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    Re: My first observations with natural horizon
    From: Joel Jacobs
    Date: 2005 Aug 9, 18:12 +0000
    Alex,
     
    Since this was your first attempt to shoot from a small boat in rough conditions, it would be intersting to know what procedures you used to get your self postioned so that you were not concerned about falling or going overboard, and what else you did to get the best sight possible.
     
    I guess your skipper was more concerned in getting to his destination. Frequently, a change in course or heaving to, provides a much better platform.
     
    Joel Jacobs
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    -------------- Original message from Alexandre E Eremenko <eremenko{at}MATH.PURDUE.EDU>: --------------


    > For the first time I had an opportunity to use
    > the natural horizon.
    > I sailed from Dublin to Kiel, with stops in
    > the Scilly Islands, the Isle of White and Helgoland,
    > in a 42 feet sailboat, on July 23-August 6.
    > Unfortunately, the weather was not good for Cel Nav.
    > For several days the Sun was not visible at all,
    > on other days I had to use small gaps in the clouds.
    > There was no oppornutity for Lunars, and I could make
    > only one star observation, in unfavorable conditions.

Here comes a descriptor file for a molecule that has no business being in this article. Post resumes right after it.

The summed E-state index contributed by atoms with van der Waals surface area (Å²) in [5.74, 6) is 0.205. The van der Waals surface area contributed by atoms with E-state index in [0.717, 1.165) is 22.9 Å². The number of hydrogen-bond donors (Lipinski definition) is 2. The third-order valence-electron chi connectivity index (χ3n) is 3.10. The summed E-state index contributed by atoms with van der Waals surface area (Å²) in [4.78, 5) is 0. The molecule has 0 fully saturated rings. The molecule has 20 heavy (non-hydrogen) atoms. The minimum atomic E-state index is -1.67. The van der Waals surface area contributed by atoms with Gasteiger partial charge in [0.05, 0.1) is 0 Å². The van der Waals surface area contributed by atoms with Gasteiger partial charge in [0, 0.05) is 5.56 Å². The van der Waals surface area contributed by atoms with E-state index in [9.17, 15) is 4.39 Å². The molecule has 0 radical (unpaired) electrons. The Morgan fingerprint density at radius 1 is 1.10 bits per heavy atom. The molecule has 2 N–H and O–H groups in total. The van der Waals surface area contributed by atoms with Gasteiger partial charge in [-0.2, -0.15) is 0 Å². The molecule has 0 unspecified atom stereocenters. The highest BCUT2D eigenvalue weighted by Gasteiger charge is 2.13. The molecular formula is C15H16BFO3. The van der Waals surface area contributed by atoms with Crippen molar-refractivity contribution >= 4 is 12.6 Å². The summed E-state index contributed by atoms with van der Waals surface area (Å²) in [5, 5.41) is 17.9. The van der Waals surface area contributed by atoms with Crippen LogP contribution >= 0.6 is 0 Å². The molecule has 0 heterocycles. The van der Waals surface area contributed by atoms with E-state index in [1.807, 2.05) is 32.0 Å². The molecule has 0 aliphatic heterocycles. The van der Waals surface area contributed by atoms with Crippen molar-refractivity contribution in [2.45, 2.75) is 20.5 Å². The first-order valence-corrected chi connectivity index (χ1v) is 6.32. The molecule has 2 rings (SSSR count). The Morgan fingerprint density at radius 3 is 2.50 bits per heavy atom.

>
    > The first week was a disappointment (from the Cel
    > Nav point of view); we sailed downwind with hudge waves,
    > and I could only make observations without a scope.
    > The results were ver! y bad, but one has to take into account
    > that these were my FIRST observations with natural
    > horizon.
    >
    > One general remark on observations without a scope.
    > I think, one HAS to use the zero-magnification tube.
    > Otherwise, it is hard to make sure that your line
    > of sight is parallel to the plane of the arc,
    > especially when the boat is shaking violently, and
    > its course is not stable.
    > This introduces a hudge "colimation error"
    > which resulted in errors in position line of several minutes,
    > once even 2 degrees, though I am not sure what exactly
    > caused such blunder.
    >
    > In the second week, I achieved a tolerable precision.
    > Maybe because of some practice, but more likely,
    > because the weather improved.
    >
    > Here is the statistics of all my observations in the second
    > week (August 1-6).
    > I used my SNO-T sextant and C! asio watch. Reduction with
    > the Almanac and Casio calculator.
    > The number in parentheses is the number of observations
    > averaged; if there is no number
    > in parentheses, this means that only one observation
    > was made. The number of minutes
    > is the error
    > in altitide (using GPS position as AP).
    > August 1 Sun, 30 knots wind, waves 2-3 meters,
    > course downwind: (5) -0.2'
    > August 2 (Sun from a beach, Helgoland)
    > (5) +0.5'
    > (1) 0.0'
    > (2) +0.5'
    > (3) +0.5'
    > August 4 Sun, good weather (15-17 knots wind, waves less
    > than 1 meter): -0.1', -0.1',
    > 0.1', -0.5',
    > 0.3', -1.2', -0.8', -0.6', (3) -0.3'.
    >
    > The only star observation was on July 25:
    > Venus (4), error -1.4' and Arcturus (1) error +3'.
    >
    > If anyone is interested, I can post (or send) the full detail
    > of each observation.
    >
    > I a! lso tested my new Bris sextant which I bought at
    > Cassens-Plath factory which I visited early in July.
    > They said that the one I bought was the last one,
    > its production being discontinued.
    > I will write a separate message on the Bris sextant.
    >
    > Alex.
       
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